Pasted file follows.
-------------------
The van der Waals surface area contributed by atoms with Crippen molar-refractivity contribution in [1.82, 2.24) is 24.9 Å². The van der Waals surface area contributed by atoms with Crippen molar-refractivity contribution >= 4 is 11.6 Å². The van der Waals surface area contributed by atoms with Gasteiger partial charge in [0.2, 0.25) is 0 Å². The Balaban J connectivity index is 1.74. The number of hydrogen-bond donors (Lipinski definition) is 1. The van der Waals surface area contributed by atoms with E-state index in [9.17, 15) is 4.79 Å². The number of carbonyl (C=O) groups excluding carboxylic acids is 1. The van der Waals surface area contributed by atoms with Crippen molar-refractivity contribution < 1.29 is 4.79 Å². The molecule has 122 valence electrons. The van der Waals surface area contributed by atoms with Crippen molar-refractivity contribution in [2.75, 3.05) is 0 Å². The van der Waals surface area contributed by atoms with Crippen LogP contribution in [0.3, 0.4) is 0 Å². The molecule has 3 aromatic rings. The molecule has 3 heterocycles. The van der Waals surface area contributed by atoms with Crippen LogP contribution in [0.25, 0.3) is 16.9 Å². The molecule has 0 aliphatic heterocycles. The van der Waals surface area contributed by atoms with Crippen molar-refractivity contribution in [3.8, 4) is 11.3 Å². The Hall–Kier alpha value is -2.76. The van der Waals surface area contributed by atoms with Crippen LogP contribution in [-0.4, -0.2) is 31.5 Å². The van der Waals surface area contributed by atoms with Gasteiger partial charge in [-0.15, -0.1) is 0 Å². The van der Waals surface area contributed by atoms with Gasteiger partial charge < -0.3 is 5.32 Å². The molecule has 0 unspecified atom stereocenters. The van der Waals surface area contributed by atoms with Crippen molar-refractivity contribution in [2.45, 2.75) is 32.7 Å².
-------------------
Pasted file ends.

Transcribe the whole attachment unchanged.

The van der Waals surface area contributed by atoms with Crippen molar-refractivity contribution in [1.82, 2.24) is 24.9 Å². The van der Waals surface area contributed by atoms with Crippen molar-refractivity contribution >= 4 is 11.6 Å². The van der Waals surface area contributed by atoms with Gasteiger partial charge in [0.2, 0.25) is 0 Å². The Balaban J connectivity index is 1.74. The number of hydrogen-bond donors (Lipinski definition) is 1. The van der Waals surface area contributed by atoms with E-state index in [9.17, 15) is 4.79 Å². The number of carbonyl (C=O) groups excluding carboxylic acids is 1. The van der Waals surface area contributed by atoms with Crippen molar-refractivity contribution < 1.29 is 4.79 Å². The molecule has 122 valence electrons. The van der Waals surface area contributed by atoms with Crippen molar-refractivity contribution in [2.75, 3.05) is 0 Å². The van der Waals surface area contributed by atoms with Crippen LogP contribution in [0.3, 0.4) is 0 Å². The molecule has 3 aromatic rings. The molecule has 3 heterocycles. The van der Waals surface area contributed by atoms with Crippen LogP contribution in [0.25, 0.3) is 16.9 Å². The molecule has 0 aliphatic heterocycles. The van der Waals surface area contributed by atoms with Crippen molar-refractivity contribution in [3.8, 4) is 11.3 Å². The Hall–Kier alpha value is -2.76. The van der Waals surface area contributed by atoms with Crippen LogP contribution in [-0.4, -0.2) is 31.5 Å². The van der Waals surface area contributed by atoms with Gasteiger partial charge in [-0.15, -0.1) is 0 Å². The van der Waals surface area contributed by atoms with Gasteiger partial charge < -0.3 is 5.32 Å². The molecule has 0 unspecified atom stereocenters. The van der Waals surface area contributed by atoms with Crippen molar-refractivity contribution in [2.45, 2.75) is 32.7 Å².